Hamilton workers down tools
Corporation of Hamilton employees downed tools yesterday afternoon over the “unlawful dismissal” of four union workers, according to the chief shop steward.
Daniel Hayward said the action followed a lunchtime vote by union members.
The workers included members of the garden, sanitation, and engineering departments. Approximately 20 workers blocked the vehicle entrance to the corporation building on Canal Road.
“We’re not leaving the gate until our concerns have been met,” Mr Hayward said.
“Until we feel the Corporation is playing fair.”
According to Mr Hayward, the Corporation’s human resources department is not operating on a level playing field when it comes to mitigating disciplinary action for union members.
The frustration of union members has been “building for years” due to the “disrespect” from HR, he added.
In regards to the dismissal of Garreth Bean, Robert Lee, Delmair Trott and Gregory Wainwright, the union wants a “fair trial by way of a third-party tribunal” to examine the legality of the action, Mr Hayward said. Human resources, he said, are using “stall tactics” in addressing the matter.
According to Mr Hayward, a court decision in favour of one of the dismissed workers had not been respected by the Corporation.
In a release issued yesterday afternoon, the Corporation of Hamilton said the union was being “disingenuous with the facts.”
“Some of these dismissals go back several years,” the Corporation said, adding that the union was aware of the “extreme efforts” being made to work collaboratively on labour issues.
“The Corporation vehemently denies the accusation and categorically states that it is working with its legal representatives and the chairman of the tribunals to agree a date for preliminary hearings for the two tribunals to be heard under the Labour Disputes Act.
“The Corporation has exercised the right to not accept another tribunal under the Labour Relations Act as the matter has already been addressed via the grievance process with the BIU and Work Force Development.”
According to the Corporation, the stoppage — by approximately 20 per cent of the City’s industrial workforce — follows a meeting yesterday morning between the City and its workers at the Bermuda Industrial Union. “As told to the Corporation by the BIU, the agenda to be discussed at the meeting was regarding work ethic as well as productivity,” the Corporation said.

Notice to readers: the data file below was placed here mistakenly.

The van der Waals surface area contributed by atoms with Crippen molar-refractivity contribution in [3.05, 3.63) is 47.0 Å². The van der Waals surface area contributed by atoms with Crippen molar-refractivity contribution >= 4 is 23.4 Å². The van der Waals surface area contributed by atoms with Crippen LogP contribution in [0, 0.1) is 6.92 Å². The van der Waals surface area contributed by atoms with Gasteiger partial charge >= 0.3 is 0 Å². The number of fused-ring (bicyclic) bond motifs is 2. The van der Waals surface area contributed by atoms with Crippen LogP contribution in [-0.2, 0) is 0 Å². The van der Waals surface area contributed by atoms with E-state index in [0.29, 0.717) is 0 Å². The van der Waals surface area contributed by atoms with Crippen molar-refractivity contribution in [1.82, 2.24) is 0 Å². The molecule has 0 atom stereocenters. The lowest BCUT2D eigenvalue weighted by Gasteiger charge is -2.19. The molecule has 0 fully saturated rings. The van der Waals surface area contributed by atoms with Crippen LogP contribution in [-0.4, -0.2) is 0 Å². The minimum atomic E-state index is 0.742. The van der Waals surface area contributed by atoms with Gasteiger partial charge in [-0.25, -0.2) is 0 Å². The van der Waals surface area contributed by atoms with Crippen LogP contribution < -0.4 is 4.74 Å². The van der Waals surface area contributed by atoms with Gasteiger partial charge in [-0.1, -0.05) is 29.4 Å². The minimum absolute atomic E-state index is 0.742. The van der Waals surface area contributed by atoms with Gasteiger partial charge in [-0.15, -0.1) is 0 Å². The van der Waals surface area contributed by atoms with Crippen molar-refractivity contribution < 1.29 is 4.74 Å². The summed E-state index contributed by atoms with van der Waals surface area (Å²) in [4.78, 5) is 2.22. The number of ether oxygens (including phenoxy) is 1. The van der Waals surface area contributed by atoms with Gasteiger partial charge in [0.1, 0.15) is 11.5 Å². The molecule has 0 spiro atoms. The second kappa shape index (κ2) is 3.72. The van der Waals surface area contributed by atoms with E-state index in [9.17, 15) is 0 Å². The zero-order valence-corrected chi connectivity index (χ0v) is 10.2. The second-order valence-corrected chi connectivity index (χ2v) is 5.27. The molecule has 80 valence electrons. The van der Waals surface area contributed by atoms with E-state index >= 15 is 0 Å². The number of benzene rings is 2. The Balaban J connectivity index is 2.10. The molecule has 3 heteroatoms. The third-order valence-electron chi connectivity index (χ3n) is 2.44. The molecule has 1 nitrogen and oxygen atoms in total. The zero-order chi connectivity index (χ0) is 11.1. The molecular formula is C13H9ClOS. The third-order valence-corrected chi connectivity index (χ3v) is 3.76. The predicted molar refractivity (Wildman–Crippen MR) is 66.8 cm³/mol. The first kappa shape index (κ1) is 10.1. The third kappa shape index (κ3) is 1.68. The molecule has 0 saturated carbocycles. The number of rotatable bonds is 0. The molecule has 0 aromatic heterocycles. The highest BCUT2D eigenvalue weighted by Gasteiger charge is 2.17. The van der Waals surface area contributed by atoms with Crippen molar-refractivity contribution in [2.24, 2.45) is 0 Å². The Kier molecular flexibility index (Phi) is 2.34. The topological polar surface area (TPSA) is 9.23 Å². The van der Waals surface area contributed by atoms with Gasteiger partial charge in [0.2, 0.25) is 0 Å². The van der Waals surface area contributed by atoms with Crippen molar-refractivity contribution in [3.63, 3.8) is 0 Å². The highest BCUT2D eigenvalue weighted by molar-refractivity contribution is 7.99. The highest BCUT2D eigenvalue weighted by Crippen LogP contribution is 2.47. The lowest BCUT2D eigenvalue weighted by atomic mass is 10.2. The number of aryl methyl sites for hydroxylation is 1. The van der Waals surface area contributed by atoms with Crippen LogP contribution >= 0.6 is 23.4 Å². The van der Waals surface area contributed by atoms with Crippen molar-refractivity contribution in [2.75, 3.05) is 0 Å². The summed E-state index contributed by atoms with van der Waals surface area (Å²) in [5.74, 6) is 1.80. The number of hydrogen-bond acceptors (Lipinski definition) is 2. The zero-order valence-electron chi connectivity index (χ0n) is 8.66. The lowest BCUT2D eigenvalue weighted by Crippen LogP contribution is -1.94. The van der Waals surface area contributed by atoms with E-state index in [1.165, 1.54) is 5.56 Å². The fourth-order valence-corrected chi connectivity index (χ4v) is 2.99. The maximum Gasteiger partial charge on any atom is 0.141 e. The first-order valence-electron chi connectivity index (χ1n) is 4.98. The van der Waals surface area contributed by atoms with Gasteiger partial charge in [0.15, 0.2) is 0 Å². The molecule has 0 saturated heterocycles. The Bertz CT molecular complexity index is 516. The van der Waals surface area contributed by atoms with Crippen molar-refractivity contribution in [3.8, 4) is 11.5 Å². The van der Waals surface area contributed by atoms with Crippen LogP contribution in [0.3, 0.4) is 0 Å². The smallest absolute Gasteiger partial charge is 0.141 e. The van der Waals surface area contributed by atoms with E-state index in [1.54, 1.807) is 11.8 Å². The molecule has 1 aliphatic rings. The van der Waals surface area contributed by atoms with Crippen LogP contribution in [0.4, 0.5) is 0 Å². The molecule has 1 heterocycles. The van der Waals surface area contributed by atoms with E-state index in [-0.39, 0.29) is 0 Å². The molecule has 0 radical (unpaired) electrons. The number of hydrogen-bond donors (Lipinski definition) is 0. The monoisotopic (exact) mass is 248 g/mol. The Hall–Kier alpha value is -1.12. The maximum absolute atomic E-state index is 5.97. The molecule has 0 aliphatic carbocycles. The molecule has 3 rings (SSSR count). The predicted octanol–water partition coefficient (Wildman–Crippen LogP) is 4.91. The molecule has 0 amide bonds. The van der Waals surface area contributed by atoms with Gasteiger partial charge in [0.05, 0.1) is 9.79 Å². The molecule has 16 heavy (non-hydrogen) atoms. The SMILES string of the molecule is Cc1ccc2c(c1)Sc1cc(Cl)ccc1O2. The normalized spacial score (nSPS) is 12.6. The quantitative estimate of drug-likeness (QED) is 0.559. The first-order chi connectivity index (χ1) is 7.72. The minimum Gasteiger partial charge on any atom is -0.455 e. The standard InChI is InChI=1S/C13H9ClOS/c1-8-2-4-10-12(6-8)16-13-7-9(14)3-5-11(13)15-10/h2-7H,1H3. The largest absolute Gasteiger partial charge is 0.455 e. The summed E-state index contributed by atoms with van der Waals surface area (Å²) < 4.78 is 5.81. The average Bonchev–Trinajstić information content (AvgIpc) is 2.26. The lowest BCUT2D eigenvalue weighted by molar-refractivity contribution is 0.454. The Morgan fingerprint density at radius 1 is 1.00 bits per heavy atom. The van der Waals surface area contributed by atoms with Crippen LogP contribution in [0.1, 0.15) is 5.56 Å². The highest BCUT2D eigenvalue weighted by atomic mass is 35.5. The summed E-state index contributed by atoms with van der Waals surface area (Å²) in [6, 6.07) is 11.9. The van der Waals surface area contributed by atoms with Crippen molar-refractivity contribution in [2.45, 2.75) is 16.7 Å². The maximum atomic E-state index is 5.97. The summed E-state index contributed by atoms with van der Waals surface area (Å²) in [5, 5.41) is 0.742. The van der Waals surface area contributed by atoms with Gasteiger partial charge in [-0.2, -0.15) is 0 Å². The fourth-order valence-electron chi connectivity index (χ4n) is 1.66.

“In actual fact and later discovered, the meeting was to inform the workers that the City refused to come to the table regarding an ongoing internal labour matter.”
“The workers have decided that based on their four members not being able to get their day in court — because the Corporation of Hamilton is playing some kind of game — this is the result,” Bermuda Industrial Union leader Chris Furbert said of the work stoppage.
The Corporation, he said, has been “ruling with an iron fist”.
“That’s going to stop as of today,” Mr Furbert said.
“I’m making that statement and it’s up to the workers to back up what I am saying to you.”
Other matters of concern to the union at the Corporation of Hamilton also need to be “straightened out and fixed correctly”, Mr Furbert said.
“Mr Chris Furbert has denied to senior management at the Corporation ever telling workers to down tools; that he in fact, instructed them to go back to work,” the Corporation said.
Some of the workers involved in the stoppage work in a division considered an essential service, the Corporation said.
“Management has instructed the staff to return to their duties and that opportunities to question and obtain any information would be made available to them.”
Services will not be impacted by the work stoppage, the City said.